The international trampoline community has lost one of their own. Decade long Canadian National Trampoline Team member, Tamara O’Brien, lost her battle with cancer this week. She was diagnosed shortly after winning the silver medal at the 2017 World Games in Wroclaw, Poland in the Women’s Double Mini-tramp event. She earned the highest score of her life and had her sights on gold at the FIG World Trampoline Championships two months later. However, that wasn’t to be. She got her cancer diagnosis and necessary surgery kept her home.
She was a talented and popular athlete from Shasta Trampoline Club in New Westminster, British Columbia. She started gymnastics at two years-old, but switched to trampoline when she was nine where she excelled in trampoline, DMT and tumbling for several years. Eventually, she decided to specialize in DMT and had become one of the best in the world.
Ultimately, she did get one more trip to the World Trampoline Championships. In 2018, the Forward Foundation, a charitable organization that provides meaningful end-of-life experiences for young adults who are terminally ill, awarded her with a gift to travel to the FIG World Trampoline Championships in St. Petersburg, Russia. The Canadian Team were all in and showed their support wearing t-shirts that read “We jump for Tamara.” They also gave her the opportunity to carry the Canadian flag for her team in the Opening Ceremonies. As an unexpected gesture, 2-time Olympic Champion and fellow team member, Rosie MacLennen, gave Tamara the World bronze medal won from the All Events Team Competition.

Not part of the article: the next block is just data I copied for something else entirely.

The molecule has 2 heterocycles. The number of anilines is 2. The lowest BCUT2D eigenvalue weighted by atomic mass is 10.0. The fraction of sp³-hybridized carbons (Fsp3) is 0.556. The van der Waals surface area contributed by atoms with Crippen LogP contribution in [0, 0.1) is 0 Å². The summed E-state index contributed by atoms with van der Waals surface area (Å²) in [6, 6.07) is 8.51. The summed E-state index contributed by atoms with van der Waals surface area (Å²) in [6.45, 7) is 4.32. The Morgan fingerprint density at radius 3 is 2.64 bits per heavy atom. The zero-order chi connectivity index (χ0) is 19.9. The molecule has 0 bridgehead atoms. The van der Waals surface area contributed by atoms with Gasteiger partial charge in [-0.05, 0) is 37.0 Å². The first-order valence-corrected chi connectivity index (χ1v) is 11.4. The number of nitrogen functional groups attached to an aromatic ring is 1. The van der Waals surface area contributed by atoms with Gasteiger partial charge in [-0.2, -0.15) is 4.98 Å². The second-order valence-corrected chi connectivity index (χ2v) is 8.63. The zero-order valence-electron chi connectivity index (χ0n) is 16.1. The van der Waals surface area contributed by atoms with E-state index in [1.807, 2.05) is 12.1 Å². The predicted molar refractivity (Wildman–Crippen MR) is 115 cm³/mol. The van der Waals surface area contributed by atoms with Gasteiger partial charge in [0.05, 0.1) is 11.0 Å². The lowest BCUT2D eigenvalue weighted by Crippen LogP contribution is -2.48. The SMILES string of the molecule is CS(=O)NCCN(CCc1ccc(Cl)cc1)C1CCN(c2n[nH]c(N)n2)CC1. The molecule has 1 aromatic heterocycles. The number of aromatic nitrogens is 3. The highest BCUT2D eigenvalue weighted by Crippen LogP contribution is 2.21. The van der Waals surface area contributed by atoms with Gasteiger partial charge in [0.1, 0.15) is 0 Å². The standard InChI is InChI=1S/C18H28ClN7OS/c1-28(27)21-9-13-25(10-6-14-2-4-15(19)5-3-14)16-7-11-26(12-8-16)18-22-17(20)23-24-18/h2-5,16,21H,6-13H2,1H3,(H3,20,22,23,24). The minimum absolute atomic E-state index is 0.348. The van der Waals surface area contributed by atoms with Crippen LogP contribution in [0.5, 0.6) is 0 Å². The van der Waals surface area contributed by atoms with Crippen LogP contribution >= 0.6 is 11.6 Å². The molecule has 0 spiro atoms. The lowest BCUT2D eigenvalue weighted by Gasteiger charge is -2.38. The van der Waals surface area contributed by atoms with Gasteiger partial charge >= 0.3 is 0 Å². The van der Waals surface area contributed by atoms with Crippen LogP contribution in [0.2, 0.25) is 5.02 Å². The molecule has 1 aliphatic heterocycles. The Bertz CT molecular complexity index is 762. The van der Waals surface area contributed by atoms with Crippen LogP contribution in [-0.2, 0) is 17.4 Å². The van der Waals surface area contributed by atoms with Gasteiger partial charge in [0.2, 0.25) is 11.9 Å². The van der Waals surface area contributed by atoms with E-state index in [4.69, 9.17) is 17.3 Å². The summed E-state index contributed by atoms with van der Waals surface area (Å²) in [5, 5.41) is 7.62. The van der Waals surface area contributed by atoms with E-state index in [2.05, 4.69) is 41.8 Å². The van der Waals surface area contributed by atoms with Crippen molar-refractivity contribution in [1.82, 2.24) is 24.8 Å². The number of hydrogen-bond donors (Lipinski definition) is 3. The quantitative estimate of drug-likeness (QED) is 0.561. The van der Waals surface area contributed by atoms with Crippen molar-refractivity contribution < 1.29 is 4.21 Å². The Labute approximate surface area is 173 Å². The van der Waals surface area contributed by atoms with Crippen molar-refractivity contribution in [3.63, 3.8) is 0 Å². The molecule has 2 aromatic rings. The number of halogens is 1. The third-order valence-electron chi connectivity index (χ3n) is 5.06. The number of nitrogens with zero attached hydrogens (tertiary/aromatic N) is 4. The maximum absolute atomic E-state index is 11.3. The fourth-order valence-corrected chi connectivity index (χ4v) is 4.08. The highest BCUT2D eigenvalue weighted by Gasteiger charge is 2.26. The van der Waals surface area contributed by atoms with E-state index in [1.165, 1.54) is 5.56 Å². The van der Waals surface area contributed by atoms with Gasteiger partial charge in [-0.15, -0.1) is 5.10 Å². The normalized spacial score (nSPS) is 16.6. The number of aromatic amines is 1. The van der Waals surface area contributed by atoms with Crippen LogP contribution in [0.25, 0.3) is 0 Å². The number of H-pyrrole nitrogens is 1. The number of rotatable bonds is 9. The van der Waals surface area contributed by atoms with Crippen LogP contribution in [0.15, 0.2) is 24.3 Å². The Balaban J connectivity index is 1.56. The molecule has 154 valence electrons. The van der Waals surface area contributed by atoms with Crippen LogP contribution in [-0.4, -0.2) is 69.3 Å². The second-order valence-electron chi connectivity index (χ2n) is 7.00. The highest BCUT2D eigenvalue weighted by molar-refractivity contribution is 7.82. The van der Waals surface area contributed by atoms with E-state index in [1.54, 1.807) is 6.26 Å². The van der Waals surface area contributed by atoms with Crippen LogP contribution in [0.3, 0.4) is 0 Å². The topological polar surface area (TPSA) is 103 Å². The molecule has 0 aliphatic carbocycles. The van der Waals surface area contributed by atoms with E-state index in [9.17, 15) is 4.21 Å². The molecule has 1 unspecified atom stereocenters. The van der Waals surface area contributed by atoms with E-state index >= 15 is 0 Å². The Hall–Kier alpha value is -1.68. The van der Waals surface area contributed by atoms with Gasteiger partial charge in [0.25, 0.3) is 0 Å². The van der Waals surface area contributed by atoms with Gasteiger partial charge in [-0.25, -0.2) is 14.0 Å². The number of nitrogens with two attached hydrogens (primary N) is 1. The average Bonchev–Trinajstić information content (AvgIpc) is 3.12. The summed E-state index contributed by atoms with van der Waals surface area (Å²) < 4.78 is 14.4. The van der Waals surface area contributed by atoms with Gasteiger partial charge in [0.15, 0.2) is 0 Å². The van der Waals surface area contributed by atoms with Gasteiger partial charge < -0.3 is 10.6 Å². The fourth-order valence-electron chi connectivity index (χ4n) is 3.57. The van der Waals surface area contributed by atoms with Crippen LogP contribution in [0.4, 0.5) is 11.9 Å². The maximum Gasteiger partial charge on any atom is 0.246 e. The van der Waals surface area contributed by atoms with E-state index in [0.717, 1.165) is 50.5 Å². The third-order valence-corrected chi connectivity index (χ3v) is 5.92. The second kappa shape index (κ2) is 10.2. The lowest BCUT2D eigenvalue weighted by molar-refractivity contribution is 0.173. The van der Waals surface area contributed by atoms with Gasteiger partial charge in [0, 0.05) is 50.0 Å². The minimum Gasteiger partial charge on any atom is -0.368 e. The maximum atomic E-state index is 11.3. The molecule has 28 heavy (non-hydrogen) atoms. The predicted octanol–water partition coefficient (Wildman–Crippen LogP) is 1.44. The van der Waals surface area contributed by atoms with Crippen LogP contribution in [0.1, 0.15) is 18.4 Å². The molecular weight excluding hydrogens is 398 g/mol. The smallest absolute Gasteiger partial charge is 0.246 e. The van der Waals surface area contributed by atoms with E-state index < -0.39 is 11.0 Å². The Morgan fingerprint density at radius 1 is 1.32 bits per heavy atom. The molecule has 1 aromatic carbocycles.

This summer, Tamara found out that her cancer had spread throughout her body and her brain. There were no more surgeries that doctors could perform that would help. She died peacefully on Tuesday, October 15th at 22 years-old.
To learn more about Tamara, you can read her blog chronicling her journey with cancer here. She was also interviewed for a feature on the Canadian Broadcast Corporation (CBC) Documentary Channel called Cancer changed this rising star gymnast’s priorities and perspective forever. It’s worth a read and demonstrates how honest, brave and clear minded she was. The video below was part of the CBC interview.
She will be missed.